IMPERIUMDAILY.COM-RIAU – The practice of hunting Sumatran tigers (Panthera tigris sumatrae) is apparently still continuing. That fact was revealed after the Law Enforcement Agency of the Ministry of Environment and Forestry (KLHK) of the Sumatra region along with police arrested five Sumatran tiger hunters in Riau, Saturday, December 7, 2019.
Of the five hunters, joint officers confiscated four tiger fetuses and a piece of adult tiger skin.
Head of the Sumatra Regional Law Enforcement Center Eduward Hutapea in Pekanbaru said, from the arrests made on Saturday morning, the combined officers confiscated four tiger fetuses and adult tiger skin organs.
“There are four tiger fetuses stored in jars and one sheet of adult tiger skin,” Eduward said as reported by Antara.
Eduward explained that the arrest was the result of an in-depth investigation related to information on Sumatran tiger poaching in the Pelalawan Regency, Riau.
Initial information was obtained from the community. Then KLHK and Polri followed up with information gathering and mapping.
As a result, on Saturday at 06.00 WIB, officers moved to Teluk Binjai Village, Teluk Meranti District, Pelalawan Regency. At that location, officers arrested three suspects MY, SS and E (MY wife).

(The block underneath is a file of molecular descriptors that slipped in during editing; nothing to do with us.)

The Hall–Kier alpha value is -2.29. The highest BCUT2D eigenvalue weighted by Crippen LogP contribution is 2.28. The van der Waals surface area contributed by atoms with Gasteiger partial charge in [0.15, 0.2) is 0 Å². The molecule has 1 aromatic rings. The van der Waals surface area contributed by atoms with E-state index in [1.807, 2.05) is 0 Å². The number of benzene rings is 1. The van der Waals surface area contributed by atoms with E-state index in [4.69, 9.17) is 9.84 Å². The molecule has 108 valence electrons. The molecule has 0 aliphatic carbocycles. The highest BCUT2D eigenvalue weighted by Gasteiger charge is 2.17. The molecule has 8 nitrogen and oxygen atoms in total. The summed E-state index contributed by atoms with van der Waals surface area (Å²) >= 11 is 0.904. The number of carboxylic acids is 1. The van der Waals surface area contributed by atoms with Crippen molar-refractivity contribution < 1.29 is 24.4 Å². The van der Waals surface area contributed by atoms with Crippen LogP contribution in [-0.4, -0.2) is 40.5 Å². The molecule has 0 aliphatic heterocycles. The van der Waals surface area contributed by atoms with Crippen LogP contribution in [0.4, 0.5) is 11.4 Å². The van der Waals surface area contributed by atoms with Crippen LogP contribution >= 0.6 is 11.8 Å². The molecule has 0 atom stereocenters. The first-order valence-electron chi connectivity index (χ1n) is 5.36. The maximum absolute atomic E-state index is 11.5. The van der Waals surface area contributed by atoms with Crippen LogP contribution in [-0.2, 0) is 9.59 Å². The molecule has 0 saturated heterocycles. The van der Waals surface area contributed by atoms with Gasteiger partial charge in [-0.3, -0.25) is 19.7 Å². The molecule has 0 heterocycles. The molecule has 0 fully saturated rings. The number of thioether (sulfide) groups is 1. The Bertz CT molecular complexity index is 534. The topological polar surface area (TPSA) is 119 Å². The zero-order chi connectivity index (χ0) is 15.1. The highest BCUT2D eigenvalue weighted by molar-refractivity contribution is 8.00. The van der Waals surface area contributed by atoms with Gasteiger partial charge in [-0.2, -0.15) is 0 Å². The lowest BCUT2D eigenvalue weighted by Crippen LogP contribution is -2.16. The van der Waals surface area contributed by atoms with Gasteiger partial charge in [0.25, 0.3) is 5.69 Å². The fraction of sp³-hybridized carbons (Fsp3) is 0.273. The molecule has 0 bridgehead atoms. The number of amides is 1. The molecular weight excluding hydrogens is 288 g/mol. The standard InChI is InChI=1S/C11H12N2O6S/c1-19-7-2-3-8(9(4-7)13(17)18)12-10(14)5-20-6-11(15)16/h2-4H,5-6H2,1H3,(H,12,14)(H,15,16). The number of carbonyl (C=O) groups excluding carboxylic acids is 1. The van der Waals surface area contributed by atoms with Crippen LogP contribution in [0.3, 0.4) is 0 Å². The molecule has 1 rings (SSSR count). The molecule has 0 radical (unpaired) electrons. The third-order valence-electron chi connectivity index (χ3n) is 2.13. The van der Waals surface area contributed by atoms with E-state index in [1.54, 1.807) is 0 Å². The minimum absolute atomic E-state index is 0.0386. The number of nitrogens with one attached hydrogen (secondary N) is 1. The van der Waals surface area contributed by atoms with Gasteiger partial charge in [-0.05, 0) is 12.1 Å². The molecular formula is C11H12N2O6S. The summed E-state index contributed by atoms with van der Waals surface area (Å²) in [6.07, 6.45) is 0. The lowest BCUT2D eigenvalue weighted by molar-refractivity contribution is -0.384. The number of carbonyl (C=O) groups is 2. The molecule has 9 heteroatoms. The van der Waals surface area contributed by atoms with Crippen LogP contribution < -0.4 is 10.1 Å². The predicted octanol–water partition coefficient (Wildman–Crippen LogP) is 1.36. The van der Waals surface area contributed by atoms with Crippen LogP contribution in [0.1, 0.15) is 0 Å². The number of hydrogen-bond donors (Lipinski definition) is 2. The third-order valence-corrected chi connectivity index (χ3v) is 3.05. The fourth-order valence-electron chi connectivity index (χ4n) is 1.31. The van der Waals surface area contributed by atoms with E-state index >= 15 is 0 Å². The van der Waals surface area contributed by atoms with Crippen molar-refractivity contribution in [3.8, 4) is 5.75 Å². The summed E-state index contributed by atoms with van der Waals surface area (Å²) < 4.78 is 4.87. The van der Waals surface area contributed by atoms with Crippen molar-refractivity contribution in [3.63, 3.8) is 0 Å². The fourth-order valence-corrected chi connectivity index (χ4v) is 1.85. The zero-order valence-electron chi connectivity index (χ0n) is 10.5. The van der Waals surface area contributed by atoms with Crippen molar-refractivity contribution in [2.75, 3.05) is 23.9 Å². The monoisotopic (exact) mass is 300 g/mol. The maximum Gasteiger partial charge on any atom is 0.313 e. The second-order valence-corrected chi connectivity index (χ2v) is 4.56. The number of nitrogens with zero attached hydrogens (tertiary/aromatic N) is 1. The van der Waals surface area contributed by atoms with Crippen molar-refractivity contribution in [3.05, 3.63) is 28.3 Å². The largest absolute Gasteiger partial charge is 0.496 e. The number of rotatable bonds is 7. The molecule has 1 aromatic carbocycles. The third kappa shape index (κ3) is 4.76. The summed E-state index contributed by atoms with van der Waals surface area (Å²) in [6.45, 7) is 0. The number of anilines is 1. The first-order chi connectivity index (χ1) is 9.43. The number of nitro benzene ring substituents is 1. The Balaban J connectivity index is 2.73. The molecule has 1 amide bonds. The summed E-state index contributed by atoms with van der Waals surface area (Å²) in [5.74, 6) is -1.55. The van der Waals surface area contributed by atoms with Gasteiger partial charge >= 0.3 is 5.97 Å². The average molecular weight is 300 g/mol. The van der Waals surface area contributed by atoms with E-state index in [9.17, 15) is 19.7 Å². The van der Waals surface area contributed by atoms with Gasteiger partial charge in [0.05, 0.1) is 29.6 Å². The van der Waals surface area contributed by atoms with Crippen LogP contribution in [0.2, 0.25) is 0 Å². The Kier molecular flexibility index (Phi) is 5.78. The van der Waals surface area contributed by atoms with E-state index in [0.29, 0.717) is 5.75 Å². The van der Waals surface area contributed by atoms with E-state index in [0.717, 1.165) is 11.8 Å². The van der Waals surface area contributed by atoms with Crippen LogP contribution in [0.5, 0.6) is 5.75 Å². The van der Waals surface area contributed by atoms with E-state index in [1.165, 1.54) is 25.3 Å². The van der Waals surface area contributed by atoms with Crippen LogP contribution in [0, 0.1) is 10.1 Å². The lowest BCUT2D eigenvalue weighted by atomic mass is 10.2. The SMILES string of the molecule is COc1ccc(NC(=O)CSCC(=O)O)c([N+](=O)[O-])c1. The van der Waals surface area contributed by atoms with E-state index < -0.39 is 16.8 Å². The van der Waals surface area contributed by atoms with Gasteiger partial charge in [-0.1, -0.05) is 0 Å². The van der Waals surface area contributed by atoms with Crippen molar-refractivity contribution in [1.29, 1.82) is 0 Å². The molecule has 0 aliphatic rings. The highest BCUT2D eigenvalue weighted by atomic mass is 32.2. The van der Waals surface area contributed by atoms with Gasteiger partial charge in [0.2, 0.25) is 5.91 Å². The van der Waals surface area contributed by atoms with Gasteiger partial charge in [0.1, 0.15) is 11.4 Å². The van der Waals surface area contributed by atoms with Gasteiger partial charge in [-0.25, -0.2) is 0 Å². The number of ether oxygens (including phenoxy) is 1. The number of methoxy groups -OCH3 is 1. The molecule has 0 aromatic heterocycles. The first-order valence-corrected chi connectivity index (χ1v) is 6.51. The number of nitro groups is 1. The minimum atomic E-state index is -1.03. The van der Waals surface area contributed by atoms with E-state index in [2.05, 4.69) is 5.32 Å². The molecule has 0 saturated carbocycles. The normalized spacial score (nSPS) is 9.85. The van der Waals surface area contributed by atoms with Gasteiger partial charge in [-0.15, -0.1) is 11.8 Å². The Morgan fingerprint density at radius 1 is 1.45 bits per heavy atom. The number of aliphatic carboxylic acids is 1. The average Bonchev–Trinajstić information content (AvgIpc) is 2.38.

“Four baby fetuses were found from the three perpetrators,” he said.
From the arrest of the three perpetrators, the officers returned to development. As a result, two other perpetrators successfully arrested. The last two actors are SS and TS. Both were arrested on Jalan Lintas Timur, Pelalawan.
“Then from the two perpetrators were seized an adult tiger skin,” he said.
Eduward explained that the officers had not yet provided detailed information on how the hunting was carried out by the perpetrators and their modus operandi.
The perpetrators and the evidence were then transported to the Balai Gakkum KSDA Riau Office.
The perpetrators are threatened with Article 40 Paragraph 2 Jo. Article 21 Paragraph 2 Letter d of Law No. 5 of 1990 concerning Conservation of Living Natural Resources and Ecosystems. The maximum threat of imprisonment is 5 years and a fine of Rp100 million.
Sumatran tigers are classified as critically endangered in the red list of threatened species released by the IUCN World Conservation Institute.
The estimated wild population is between 400-500, mainly living in national parks in Sumatra.
Destruction of habitats is the biggest threat to the current population. Including poaching. Logging continues even in national parks that are supposed to be protected. (Antara/yos)